The True Story behind Easter and Witches

Small witches belong together with Easter in Finnish tradition, and everyone has seen cute Easter decorations and children dressed up as witches. One seldom comes to think why such creatures as witches are so omnipresent during a traditionally Christian holiday. While children come at your door dressed up as the trulli and wish you health and good luck, it is certainly difficult to remember the grim and dreadful past of the phenomenon called witchcraft. Following is a short explanation of the connection between witches and Easter and these connect to the witch hunt in Finland.


The Witches on Palm Sunday or Holy Saturday

In Finland it is customary for children to dress up as witches and tour from door to door, giving people their blessings in form of a rod made of willow and decorated with colorful adornments. In return, the children receive chocolate, candy or some money. This custom is actually a mix of two different traditions: in East Finland, the Orthodox Christian tradition of decorating rods and using them to make blessings has prevailed, while the pagan folk traditions of West Finland have blended in the tradition to give it its particular Finnish flavor.

In the Western parishes, it was believed that the power of the witches was strongest on Holy Saturday, since this was the time between the crucifixion and the resurrection of Jesus. The time was especially harmful to household animals, since witches were known to injure and affect them in their jealousy. During Saturday, “witches” actually entered the barns and cut off pieces of wool or skin of the animals. This was supposed to curse the animal and make it die next winter – something that would ease the envy of the witch. This practice was continued until the beginning of the 20th century and the costumes of the children and the fact that up to today the kids of the Western coast go on their tour on Holy Saturday rather than Palm Sunday stem from the habit.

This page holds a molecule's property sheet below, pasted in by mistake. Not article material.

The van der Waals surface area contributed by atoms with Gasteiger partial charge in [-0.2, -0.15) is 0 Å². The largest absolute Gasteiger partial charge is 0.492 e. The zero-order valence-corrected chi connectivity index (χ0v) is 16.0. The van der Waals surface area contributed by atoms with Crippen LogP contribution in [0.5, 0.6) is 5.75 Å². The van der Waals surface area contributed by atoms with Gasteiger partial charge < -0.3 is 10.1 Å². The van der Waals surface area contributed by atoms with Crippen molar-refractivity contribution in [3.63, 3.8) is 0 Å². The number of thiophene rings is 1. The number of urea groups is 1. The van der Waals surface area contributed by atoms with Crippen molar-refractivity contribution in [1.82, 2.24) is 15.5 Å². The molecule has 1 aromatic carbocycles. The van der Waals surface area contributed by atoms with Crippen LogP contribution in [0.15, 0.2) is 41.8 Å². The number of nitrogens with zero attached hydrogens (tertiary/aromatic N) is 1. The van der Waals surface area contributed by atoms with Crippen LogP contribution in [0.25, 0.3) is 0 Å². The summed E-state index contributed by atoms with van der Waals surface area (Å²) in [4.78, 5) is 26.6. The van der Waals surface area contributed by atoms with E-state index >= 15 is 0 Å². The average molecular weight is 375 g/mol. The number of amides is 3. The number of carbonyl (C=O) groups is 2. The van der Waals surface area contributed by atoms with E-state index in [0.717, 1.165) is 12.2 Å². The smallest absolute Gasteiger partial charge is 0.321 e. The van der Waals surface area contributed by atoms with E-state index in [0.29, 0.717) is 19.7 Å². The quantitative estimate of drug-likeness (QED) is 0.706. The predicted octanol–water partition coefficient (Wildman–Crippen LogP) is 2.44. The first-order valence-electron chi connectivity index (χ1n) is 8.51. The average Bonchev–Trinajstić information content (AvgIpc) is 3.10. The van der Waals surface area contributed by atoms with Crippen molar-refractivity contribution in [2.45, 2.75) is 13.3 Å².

Jeesala on Pixabay.


The Story of the Witches

Of course, the witches were mere villagers. Anyone who was envious of their neighbor’s cattle could turn into “a witch” during Holy Saturday. However, the villages had some odd people – old, unmarried women for example – who were believed to practice magic by casting different charms and curses and curing diseases with their know-how in the use of herbs. These people were considered outcasts and possibly somewhat lunatic, but they were still tolerated as useful members of the village society. They were blamed for small setbacks but not feared. On areas where keeping livestock was of utmost importance, the alleged witches were usually women, because women took care of the livestock and most of the curses believed to be practiced by witches affected the cattle (on the contrary, the importance of cattle was a lot smaller in East Finland, where witchcraft prominently affected the crops and the witches were mostly men).

The beliefs were an interesting mix of paganism and Christian beliefs. The notorious book on witches written by a German clergyman, Malleus Maleficarum or the Hammer of Witches, was only partially known in Finland. However, the stories of witches hammering a deal with demons by having intercourse with them and being bitten as a seal of their pact and flying off to have raunchy parties with the devils on Easter Eve had reached the country in 17th century. These stories never gained such huge popularity as in Western and Middle Europe as demonology was somewhat alien to Finnish folk culture.

While the Finnish witch hunt never reached the scale and the level of atrocities in the mainland Europe, it was nevertheless similar in its absurdity. Over 100 witches were sentenced to death during the 17th and 18th centuries, but the Court of Appeal tended to pardon the victims for practical reasons. Those whose sentences were implemented, were beheaded. The situation was the direst in the end of the 17th century in the Swedish speaking areas, especially Åland Islands, where the method of torture was applied to the witch interrogations for the first time in the Kingdom of Sweden. The accused were forced to confess their attendance in Witch Sabbath and whatever imaginative indictments they were charged with, as confessing was the only way to make the torture stop.


William Powell Frith: The Witch Trial (1848). Wikimedia Commons.

The season of witch hunt in Finland was late and short, as witches were already out of fashion in 1740s. Still the proceedings left behind several innocent victims. However unorthodox it may be, perhaps we could take the colorful Easter witches of the day as a small mark of respect for those who died for nothing.



Sources and more information:

SKS - Pääsiäinen

Kaari Utrio: Kalevan Tyttäret – Suomen Naisen Tarina, WSOY